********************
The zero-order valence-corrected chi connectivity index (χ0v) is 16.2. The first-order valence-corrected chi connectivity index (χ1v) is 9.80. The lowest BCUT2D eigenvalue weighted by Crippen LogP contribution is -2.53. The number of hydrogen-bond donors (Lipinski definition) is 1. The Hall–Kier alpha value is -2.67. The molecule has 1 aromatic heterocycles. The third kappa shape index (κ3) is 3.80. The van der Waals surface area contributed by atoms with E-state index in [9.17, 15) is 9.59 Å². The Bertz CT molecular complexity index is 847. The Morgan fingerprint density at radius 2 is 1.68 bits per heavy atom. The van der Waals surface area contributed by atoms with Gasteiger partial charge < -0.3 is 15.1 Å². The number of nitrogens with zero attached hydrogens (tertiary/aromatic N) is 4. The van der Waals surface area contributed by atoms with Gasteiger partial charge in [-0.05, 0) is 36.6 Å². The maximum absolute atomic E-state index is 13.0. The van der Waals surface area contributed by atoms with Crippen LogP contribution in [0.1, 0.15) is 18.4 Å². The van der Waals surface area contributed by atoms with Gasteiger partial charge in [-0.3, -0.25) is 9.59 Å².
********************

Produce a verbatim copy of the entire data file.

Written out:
The zero-order valence-corrected chi connectivity index (χ0v) is 16.2. The first-order valence-corrected chi connectivity index (χ1v) is 9.80. The lowest BCUT2D eigenvalue weighted by Crippen LogP contribution is -2.53. The number of hydrogen-bond donors (Lipinski definition) is 1. The Hall–Kier alpha value is -2.67. The molecule has 1 aromatic heterocycles. The third kappa shape index (κ3) is 3.80. The van der Waals surface area contributed by atoms with E-state index in [9.17, 15) is 9.59 Å². The Bertz CT molecular complexity index is 847. The Morgan fingerprint density at radius 2 is 1.68 bits per heavy atom. The van der Waals surface area contributed by atoms with Gasteiger partial charge < -0.3 is 15.1 Å². The number of nitrogens with zero attached hydrogens (tertiary/aromatic N) is 4. The van der Waals surface area contributed by atoms with Gasteiger partial charge in [-0.05, 0) is 36.6 Å². The maximum absolute atomic E-state index is 13.0. The van der Waals surface area contributed by atoms with Crippen LogP contribution in [0.1, 0.15) is 18.4 Å². The van der Waals surface area contributed by atoms with Gasteiger partial charge in [-0.3, -0.25) is 9.59 Å².